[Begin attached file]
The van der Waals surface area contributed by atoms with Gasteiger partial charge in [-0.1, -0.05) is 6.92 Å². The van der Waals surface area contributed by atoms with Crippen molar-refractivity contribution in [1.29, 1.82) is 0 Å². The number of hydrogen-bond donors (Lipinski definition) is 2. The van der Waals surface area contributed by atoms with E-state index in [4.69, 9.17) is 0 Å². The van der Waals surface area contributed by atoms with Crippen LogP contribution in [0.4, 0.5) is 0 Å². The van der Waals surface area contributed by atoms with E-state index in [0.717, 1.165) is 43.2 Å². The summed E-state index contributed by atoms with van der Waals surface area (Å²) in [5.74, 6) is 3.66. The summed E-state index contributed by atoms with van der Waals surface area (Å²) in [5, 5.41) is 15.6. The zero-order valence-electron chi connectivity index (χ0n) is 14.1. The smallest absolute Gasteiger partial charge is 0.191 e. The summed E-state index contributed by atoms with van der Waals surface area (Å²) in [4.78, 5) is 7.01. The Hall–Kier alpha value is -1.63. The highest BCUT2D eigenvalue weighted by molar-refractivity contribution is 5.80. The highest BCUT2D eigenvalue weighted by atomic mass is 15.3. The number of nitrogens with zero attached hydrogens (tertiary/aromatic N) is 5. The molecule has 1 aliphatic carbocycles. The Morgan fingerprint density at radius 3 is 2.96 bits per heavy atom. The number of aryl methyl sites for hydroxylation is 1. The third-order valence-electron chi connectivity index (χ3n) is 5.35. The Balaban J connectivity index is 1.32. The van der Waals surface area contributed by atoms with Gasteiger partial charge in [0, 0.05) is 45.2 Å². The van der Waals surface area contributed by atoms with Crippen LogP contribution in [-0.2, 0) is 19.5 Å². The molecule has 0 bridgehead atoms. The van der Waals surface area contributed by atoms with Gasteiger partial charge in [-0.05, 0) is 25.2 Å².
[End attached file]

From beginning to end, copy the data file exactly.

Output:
The van der Waals surface area contributed by atoms with Gasteiger partial charge in [-0.1, -0.05) is 6.92 Å². The van der Waals surface area contributed by atoms with Crippen molar-refractivity contribution in [1.29, 1.82) is 0 Å². The number of hydrogen-bond donors (Lipinski definition) is 2. The van der Waals surface area contributed by atoms with E-state index in [4.69, 9.17) is 0 Å². The van der Waals surface area contributed by atoms with Crippen LogP contribution in [0.4, 0.5) is 0 Å². The van der Waals surface area contributed by atoms with E-state index in [0.717, 1.165) is 43.2 Å². The summed E-state index contributed by atoms with van der Waals surface area (Å²) in [5.74, 6) is 3.66. The summed E-state index contributed by atoms with van der Waals surface area (Å²) in [5, 5.41) is 15.6. The zero-order valence-electron chi connectivity index (χ0n) is 14.1. The smallest absolute Gasteiger partial charge is 0.191 e. The summed E-state index contributed by atoms with van der Waals surface area (Å²) in [4.78, 5) is 7.01. The Hall–Kier alpha value is -1.63. The highest BCUT2D eigenvalue weighted by molar-refractivity contribution is 5.80. The highest BCUT2D eigenvalue weighted by atomic mass is 15.3. The number of nitrogens with zero attached hydrogens (tertiary/aromatic N) is 5. The molecule has 1 aliphatic carbocycles. The Morgan fingerprint density at radius 3 is 2.96 bits per heavy atom. The number of aryl methyl sites for hydroxylation is 1. The third-order valence-electron chi connectivity index (χ3n) is 5.35. The Balaban J connectivity index is 1.32. The van der Waals surface area contributed by atoms with Gasteiger partial charge in [0, 0.05) is 45.2 Å². The van der Waals surface area contributed by atoms with Crippen LogP contribution in [-0.2, 0) is 19.5 Å². The molecule has 0 bridgehead atoms. The van der Waals surface area contributed by atoms with Gasteiger partial charge in [-0.05, 0) is 25.2 Å².